- Oral presentation
- Open Access
Right ventricular ejection fraction, measured during inter-stage cardiac magnetic resonance imaging, predicts outcome for patients with hypoplastic left heart syndrome
© Hughes et al; licensee BioMed Central Ltd. 2009
- Published: 28 January 2009
- Hypoplastic Left Heart Syndrome
- Norwood Procedure
- Short Axis Cine
- Phase Contrast Flow
- Short Axis Cine Image
Since 2003 our unit has adopted an imaging protocol for all infants with hypoplastic left heart syndrome (HLHS), which includes CMR imaging for inter-stage assessment prior to the formation of a bidirectional cavo-pulmonary shunt. The aim of this study was to assess whether the CMR data acquired during this protocolised follow-up could help to stratify the risk for these patients.
We assessed all locally followed patients, who had undergone the Norwood procedure for HLHS between January 2003 and May 2008, and who had undergone CMR imaging according to unit protocol.
Imaging was performed under general anaesthetic, using a 1.5 T MR scanner, and a combination of cine sequences, phase contrast flow sequences and gadolinium-enhanced MR angiography. From short axis cine images, manual segmentation of the ventricles was completed, giving ventricular volumes, ejection fraction and cardiac output (CO). Arterial measurements were made from the isotropic angiographic data using 3D analysis software. The pulmonary artery (PA) measurements were made at the proximal native vessel and distally, just prior to the 1st lobar branch. Aortic measurements were made at the narrowest point of the proximal descending aorta (CoA) and at the diaphragmatic-level descending aorta. At each site the shortest and orthogonal cross-sectional diameters were averaged, to correspond with conventional 2D measurement methods. Additionally, the exact cross-sectional area of the vessel at each point was measured using manual planimetry. The coarctation (CoA) index was defined as the (CoA measurement/diaphragmatic aorta measurement), for vessel diameter and planimetered area respectively.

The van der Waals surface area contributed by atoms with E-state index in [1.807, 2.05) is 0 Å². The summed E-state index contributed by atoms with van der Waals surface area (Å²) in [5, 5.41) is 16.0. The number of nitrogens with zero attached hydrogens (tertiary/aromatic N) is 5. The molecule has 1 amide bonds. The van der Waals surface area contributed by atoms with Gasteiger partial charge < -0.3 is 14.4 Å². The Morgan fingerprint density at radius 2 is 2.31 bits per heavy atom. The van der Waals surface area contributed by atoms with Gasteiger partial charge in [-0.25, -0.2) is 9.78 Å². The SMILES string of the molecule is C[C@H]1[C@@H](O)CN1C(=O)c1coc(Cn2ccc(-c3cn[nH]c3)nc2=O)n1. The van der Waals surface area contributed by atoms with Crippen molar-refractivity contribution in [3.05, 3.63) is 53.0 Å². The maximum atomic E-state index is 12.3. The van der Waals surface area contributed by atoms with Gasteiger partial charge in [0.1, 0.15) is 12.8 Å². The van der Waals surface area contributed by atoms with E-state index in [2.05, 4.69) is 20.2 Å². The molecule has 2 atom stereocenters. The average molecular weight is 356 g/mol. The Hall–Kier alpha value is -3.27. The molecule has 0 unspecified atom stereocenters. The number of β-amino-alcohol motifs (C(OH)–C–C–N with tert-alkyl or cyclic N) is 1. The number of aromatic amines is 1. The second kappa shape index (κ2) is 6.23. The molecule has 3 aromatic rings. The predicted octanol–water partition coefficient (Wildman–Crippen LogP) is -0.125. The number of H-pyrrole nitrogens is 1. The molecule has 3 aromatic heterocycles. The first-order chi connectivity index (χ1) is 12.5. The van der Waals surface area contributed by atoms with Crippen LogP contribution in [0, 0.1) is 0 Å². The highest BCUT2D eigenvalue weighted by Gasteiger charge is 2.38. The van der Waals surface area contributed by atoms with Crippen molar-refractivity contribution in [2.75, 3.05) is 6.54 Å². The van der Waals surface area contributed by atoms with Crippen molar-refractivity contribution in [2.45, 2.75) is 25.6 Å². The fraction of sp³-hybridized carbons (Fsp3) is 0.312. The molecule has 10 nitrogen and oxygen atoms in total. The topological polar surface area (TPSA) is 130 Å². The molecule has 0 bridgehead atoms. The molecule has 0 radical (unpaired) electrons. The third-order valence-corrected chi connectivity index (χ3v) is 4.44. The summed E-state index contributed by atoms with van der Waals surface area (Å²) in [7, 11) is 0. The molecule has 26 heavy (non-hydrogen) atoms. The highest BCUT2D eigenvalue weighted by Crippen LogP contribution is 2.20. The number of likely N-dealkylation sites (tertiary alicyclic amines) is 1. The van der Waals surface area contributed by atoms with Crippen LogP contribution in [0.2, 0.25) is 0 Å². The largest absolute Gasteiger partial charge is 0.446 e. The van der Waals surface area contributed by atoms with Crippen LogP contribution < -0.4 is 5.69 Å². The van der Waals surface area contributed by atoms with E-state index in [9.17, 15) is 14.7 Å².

The primary outcome measure was survival to analysis date (1st October 2008). Secondary, functional outcome measures were RV ejection fraction (RVEF), and CO.
This study shows that death is a more likely outcome in HLHS patients with a lower RV ejection fraction at inter-stage CMR. Other CMR-measured factors such as CoA and PA size indices did not predict outcome. Measures to preserve RV systolic function, and CMR assessment of this, should be paramount in the complex management of these patients.
This article is published under license to BioMed Central Ltd.